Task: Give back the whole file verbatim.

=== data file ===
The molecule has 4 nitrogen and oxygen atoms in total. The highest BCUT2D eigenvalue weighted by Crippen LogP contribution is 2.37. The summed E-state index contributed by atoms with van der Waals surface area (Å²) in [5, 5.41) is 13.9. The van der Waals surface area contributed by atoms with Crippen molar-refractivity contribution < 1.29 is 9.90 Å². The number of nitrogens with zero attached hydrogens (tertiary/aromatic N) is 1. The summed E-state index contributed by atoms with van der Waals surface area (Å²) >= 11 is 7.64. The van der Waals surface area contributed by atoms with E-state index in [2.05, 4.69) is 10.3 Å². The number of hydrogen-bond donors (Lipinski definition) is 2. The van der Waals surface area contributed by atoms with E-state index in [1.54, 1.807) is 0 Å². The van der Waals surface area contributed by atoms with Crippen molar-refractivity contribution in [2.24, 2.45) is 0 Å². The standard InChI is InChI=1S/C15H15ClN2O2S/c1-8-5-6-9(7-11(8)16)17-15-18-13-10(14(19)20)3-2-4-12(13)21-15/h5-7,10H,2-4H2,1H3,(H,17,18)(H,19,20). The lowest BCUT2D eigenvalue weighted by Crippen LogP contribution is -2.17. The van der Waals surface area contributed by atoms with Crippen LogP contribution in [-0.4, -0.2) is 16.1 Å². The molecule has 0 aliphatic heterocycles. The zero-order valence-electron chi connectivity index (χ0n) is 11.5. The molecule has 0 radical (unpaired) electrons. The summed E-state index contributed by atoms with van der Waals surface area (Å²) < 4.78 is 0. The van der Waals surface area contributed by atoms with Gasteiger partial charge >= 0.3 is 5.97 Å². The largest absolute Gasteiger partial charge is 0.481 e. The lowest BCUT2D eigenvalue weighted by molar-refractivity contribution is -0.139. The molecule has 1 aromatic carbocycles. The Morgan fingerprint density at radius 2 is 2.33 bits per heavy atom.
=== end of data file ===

The molecule has 4 nitrogen and oxygen atoms in total. The highest BCUT2D eigenvalue weighted by Crippen LogP contribution is 2.37. The summed E-state index contributed by atoms with van der Waals surface area (Å²) in [5, 5.41) is 13.9. The van der Waals surface area contributed by atoms with Crippen molar-refractivity contribution < 1.29 is 9.90 Å². The number of nitrogens with zero attached hydrogens (tertiary/aromatic N) is 1. The summed E-state index contributed by atoms with van der Waals surface area (Å²) >= 11 is 7.64. The van der Waals surface area contributed by atoms with E-state index in [2.05, 4.69) is 10.3 Å². The number of hydrogen-bond donors (Lipinski definition) is 2. The van der Waals surface area contributed by atoms with E-state index in [1.54, 1.807) is 0 Å². The van der Waals surface area contributed by atoms with Crippen molar-refractivity contribution in [2.24, 2.45) is 0 Å². The standard InChI is InChI=1S/C15H15ClN2O2S/c1-8-5-6-9(7-11(8)16)17-15-18-13-10(14(19)20)3-2-4-12(13)21-15/h5-7,10H,2-4H2,1H3,(H,17,18)(H,19,20). The lowest BCUT2D eigenvalue weighted by Crippen LogP contribution is -2.17. The van der Waals surface area contributed by atoms with Crippen LogP contribution in [-0.4, -0.2) is 16.1 Å². The molecule has 0 aliphatic heterocycles. The zero-order valence-electron chi connectivity index (χ0n) is 11.5. The molecule has 0 radical (unpaired) electrons. The summed E-state index contributed by atoms with van der Waals surface area (Å²) < 4.78 is 0. The van der Waals surface area contributed by atoms with Gasteiger partial charge >= 0.3 is 5.97 Å². The largest absolute Gasteiger partial charge is 0.481 e. The lowest BCUT2D eigenvalue weighted by molar-refractivity contribution is -0.139. The molecule has 1 aromatic carbocycles. The Morgan fingerprint density at radius 2 is 2.33 bits per heavy atom.